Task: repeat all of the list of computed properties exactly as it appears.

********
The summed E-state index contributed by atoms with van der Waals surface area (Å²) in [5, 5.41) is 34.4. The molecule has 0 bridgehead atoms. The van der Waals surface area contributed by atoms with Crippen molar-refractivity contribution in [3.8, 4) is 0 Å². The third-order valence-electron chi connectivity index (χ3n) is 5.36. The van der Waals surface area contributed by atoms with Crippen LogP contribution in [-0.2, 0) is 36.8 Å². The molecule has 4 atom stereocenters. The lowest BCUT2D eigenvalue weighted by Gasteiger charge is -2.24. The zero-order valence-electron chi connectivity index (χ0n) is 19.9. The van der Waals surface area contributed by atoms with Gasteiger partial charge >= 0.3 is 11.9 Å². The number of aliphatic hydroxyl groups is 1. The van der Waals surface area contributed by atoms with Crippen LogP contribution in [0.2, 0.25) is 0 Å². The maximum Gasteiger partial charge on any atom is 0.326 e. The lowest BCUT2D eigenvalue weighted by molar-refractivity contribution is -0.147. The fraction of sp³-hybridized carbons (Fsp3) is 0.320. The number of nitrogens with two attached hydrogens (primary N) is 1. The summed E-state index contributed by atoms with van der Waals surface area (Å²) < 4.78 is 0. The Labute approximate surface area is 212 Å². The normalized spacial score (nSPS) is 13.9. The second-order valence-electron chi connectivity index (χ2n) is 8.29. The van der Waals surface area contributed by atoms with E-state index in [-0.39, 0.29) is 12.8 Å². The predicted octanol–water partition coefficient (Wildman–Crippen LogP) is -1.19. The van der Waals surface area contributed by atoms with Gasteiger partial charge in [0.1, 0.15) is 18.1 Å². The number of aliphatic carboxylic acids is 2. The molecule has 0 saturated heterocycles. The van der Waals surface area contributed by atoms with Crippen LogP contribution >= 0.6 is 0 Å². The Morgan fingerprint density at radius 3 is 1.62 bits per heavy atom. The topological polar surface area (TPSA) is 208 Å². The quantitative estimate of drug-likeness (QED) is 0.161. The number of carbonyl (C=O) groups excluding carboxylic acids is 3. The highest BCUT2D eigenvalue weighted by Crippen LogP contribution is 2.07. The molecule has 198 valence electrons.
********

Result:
The summed E-state index contributed by atoms with van der Waals surface area (Å²) in [5, 5.41) is 34.4. The molecule has 0 bridgehead atoms. The van der Waals surface area contributed by atoms with Crippen molar-refractivity contribution in [3.8, 4) is 0 Å². The third-order valence-electron chi connectivity index (χ3n) is 5.36. The van der Waals surface area contributed by atoms with Crippen LogP contribution in [-0.2, 0) is 36.8 Å². The molecule has 4 atom stereocenters. The lowest BCUT2D eigenvalue weighted by Gasteiger charge is -2.24. The zero-order valence-electron chi connectivity index (χ0n) is 19.9. The van der Waals surface area contributed by atoms with Gasteiger partial charge >= 0.3 is 11.9 Å². The number of aliphatic hydroxyl groups is 1. The van der Waals surface area contributed by atoms with Crippen LogP contribution in [0.2, 0.25) is 0 Å². The maximum Gasteiger partial charge on any atom is 0.326 e. The lowest BCUT2D eigenvalue weighted by molar-refractivity contribution is -0.147. The fraction of sp³-hybridized carbons (Fsp3) is 0.320. The number of nitrogens with two attached hydrogens (primary N) is 1. The summed E-state index contributed by atoms with van der Waals surface area (Å²) < 4.78 is 0. The Labute approximate surface area is 212 Å². The normalized spacial score (nSPS) is 13.9. The second-order valence-electron chi connectivity index (χ2n) is 8.29. The van der Waals surface area contributed by atoms with E-state index in [-0.39, 0.29) is 12.8 Å². The predicted octanol–water partition coefficient (Wildman–Crippen LogP) is -1.19. The van der Waals surface area contributed by atoms with Gasteiger partial charge in [0.1, 0.15) is 18.1 Å². The number of aliphatic carboxylic acids is 2. The molecule has 0 saturated heterocycles. The van der Waals surface area contributed by atoms with Crippen LogP contribution >= 0.6 is 0 Å². The Morgan fingerprint density at radius 3 is 1.62 bits per heavy atom. The topological polar surface area (TPSA) is 208 Å². The quantitative estimate of drug-likeness (QED) is 0.161. The number of carbonyl (C=O) groups excluding carboxylic acids is 3. The highest BCUT2D eigenvalue weighted by Crippen LogP contribution is 2.07. The molecule has 198 valence electrons.